16 Days Campaign 2009

Official Picture of Margaret MartinWOMEN’S AID has been working to address domestic violence for over 30 years.   We know that every day in Ireland women are beaten, raped and trapped in their own homes by those closest to them- their boyfriends, husbands and partners. One in five women in Ireland experience domestic violence and it can affect every woman regardless of age, marital status, class or cultural background. It could be your friend, your sister, your mother. It could be you. Without exception, a woman’s greatest risk of violence is from someone she knows.

The 16 Days Campaign provides us all with the opportunity to break the silence around violence against women. The Women’s Aid logo for the 2009 16 Days Campaign reflects the reality of ‘home’ for 1 in 5 women in Ireland. As part of our 2009 campaign, Women’s Aid will focus on the reality of the abuse many women experience behind closed doors, when the world isn’t looking. We will, through a series of campaign actions, encourage everyone to take part in the campaign and to make women’s voices heard.

We hope you can join with us. By organising events in our local communities that highlight the issue of domestic violence and promote the services available for women, we make the issue visible, we give hope to women who are suffering and we hold perpetrators of abuse to account.

 Click here for an overview of  the Women’s Aid ‘Breaking the Silence’ Campaign.

Support the 16 Days Campaign!

 Margaret Martin, Director, Women’s Aid

Comments Off on 16 Days Campaign 2009

Filed under Women's Aid

Nominate our blog for Irish Blog Awards 2010

If you have found our blog to be a useful, enlightening, or helpful resource, please take a moment to nominate us in the Irish Blog Awards at http://awards.ie/blogawards/nominations/

You can nominate us under the category ‘Best Political Blog’. The details you need are:

Name of Blog: Ireland 16 Days

URL of blog: http://www.womensaid.ie/16dayscampaign

Blog contact name: Christina Sherlock

Blog contact details: Phone, 01 868 4721; email, 16days@womensaid.ie

Thanks for your support, as always!

Comments Off on Nominate our blog for Irish Blog Awards 2010

Filed under Uncategorized

16 Books for 16 Days – Book 16, The Color Purple

This classic, the Color Purple by Alice Walker, is available as all the other books at Chapters Bookstore on Parnell Street. We are very thankful for their cooperation with the 16 Days of Action and I hope that our blog readers have been able to enjoy the recommendations and reads as well. You can keep the poster for future reference and of course pass it on to your contacts as well.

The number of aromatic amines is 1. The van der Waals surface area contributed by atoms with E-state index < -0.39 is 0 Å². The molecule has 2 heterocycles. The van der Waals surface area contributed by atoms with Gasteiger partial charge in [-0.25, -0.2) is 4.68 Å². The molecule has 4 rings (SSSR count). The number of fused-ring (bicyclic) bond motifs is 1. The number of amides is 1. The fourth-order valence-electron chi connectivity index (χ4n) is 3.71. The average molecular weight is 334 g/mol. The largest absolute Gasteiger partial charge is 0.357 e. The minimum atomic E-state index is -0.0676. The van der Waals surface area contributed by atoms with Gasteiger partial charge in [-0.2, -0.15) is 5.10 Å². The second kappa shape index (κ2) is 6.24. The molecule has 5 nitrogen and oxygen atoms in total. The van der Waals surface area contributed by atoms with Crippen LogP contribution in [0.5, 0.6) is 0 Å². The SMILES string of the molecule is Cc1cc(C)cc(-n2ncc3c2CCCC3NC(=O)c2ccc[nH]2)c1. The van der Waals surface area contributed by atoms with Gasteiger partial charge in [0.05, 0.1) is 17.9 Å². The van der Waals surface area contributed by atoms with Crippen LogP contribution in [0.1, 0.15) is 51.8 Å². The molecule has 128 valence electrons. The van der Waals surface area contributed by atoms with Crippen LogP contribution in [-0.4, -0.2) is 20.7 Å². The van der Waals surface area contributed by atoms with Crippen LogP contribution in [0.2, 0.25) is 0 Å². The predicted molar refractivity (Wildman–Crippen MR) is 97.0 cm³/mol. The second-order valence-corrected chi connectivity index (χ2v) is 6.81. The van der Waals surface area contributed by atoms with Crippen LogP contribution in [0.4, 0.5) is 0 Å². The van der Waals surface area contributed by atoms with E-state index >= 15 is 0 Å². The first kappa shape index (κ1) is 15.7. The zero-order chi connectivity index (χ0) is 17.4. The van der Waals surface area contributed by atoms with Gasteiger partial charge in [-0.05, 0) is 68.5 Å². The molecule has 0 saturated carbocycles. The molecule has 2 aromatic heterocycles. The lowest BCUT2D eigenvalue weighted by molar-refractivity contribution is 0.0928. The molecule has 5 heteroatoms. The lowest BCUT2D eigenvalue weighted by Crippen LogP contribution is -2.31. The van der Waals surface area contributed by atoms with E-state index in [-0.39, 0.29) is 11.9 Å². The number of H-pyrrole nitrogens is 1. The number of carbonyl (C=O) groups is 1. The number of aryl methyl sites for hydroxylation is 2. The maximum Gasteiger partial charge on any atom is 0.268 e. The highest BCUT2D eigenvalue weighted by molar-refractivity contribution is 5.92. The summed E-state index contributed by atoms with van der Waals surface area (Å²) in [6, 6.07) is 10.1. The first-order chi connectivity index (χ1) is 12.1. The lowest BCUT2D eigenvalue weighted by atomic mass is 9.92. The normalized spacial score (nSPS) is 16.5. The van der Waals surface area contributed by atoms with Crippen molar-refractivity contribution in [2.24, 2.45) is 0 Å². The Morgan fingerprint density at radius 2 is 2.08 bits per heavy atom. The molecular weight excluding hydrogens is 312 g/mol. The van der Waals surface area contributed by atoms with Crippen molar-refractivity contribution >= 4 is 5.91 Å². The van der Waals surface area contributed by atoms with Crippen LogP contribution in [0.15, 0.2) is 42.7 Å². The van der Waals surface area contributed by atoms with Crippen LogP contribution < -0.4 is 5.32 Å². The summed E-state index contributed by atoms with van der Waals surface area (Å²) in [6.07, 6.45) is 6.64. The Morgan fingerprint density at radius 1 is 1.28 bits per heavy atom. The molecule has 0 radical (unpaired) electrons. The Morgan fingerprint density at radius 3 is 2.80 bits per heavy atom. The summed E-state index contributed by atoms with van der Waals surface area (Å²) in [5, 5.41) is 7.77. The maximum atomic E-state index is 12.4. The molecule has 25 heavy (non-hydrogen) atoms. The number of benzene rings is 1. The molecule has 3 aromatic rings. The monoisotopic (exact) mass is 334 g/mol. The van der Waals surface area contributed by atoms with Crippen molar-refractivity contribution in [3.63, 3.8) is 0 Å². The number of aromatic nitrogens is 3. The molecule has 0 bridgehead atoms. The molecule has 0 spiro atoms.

The Color Purple – Celie is a poor black woman whose letters tell the story of 20 years of her life, beginning at age 14 when she is being abused and raped by her father and attempting to protect her sister from the same fate, and continuing over the course of her marriage to “Mister,” a brutal man who terrorizes her. Celie eventually learns that her abusive husband has been keeping her sister’s letters from her and the rage she feels, combined with an example of love and independence provided by her close friend Shug, pushes her finally toward an awakening of her creative and loving self.

Comments Off on 16 Books for 16 Days – Book 16, The Color Purple

Filed under 16 Books for 16 Days

Secretary Ban Ki-Moon’s Statement for the 10th December

“Discrimination targets individuals and groups that are vulnerable to attack: the disabled, women and girls, the poor, migrants, minorities, and all those who are perceived as different.

… But these victims of discrimination are not alone. The United Nations is standing with them, committed to defending the rights of all, and particularly the most vulnerable.  That is our identity and our mission.”

For information about Human Rights Day, the 2009 Human Rights Day theme “Embrace Diversity, End Discrimination”, or the UN, visit www.un.org

Leave a comment

Filed under Other

Day 16, final day of the 16 Days of Action Campaign!

Today is Day 16 of the 16 Days of Action Campaign, Human Rights Day,  and here are some of the events taking place:

Women’s Aid Events:

  • 16 Facts for 16 Days email campaign (email 16days@womensaid.ie or phone 01-8684721 to sign up)
  • 16 Books for 16 Days in Chapters
  • Women’s Aid Public Awareness Campaign
  • Women’s Aid Online Advertising Campaign
  • Women’s Aid ‘Support a Friend’ Phone Charm Campaign

Events Around Ireland:

  • Near 90 FM’s “A Woman’s Voice” Broadcast
  • Violence Against Women 365 International Poster Exhibition continues in Waterford
  • Displays at various venues around Mayo
  • Human Rights in Ireland continue their 16 Days Campaign daily blog
  • “In Her Shoes” exhibition in Longford, and also in the Mid-West
  • Information Stands are placed around Sligo and Leitrim
  • Aoibhneas Refuge urges all of us to “Step Out of the Shadows”
  • Clare Women’s Network is running a powerful daily poster campaign
  • Galway Rape Crisis Network is running a daily fact campaign
  • Donegal has a poetry and art display
  • The final Art Workshop of the series will take place in Kildare
  • The final Wellness Workshop of the series will also take place in Kildare
  • Tipperary hosts Human Rights Based Training

Cyber Events:

  • Take Back the Tech continue their fabulous campaign with daily actions that are available to everyone! (www.takebackthetech.net)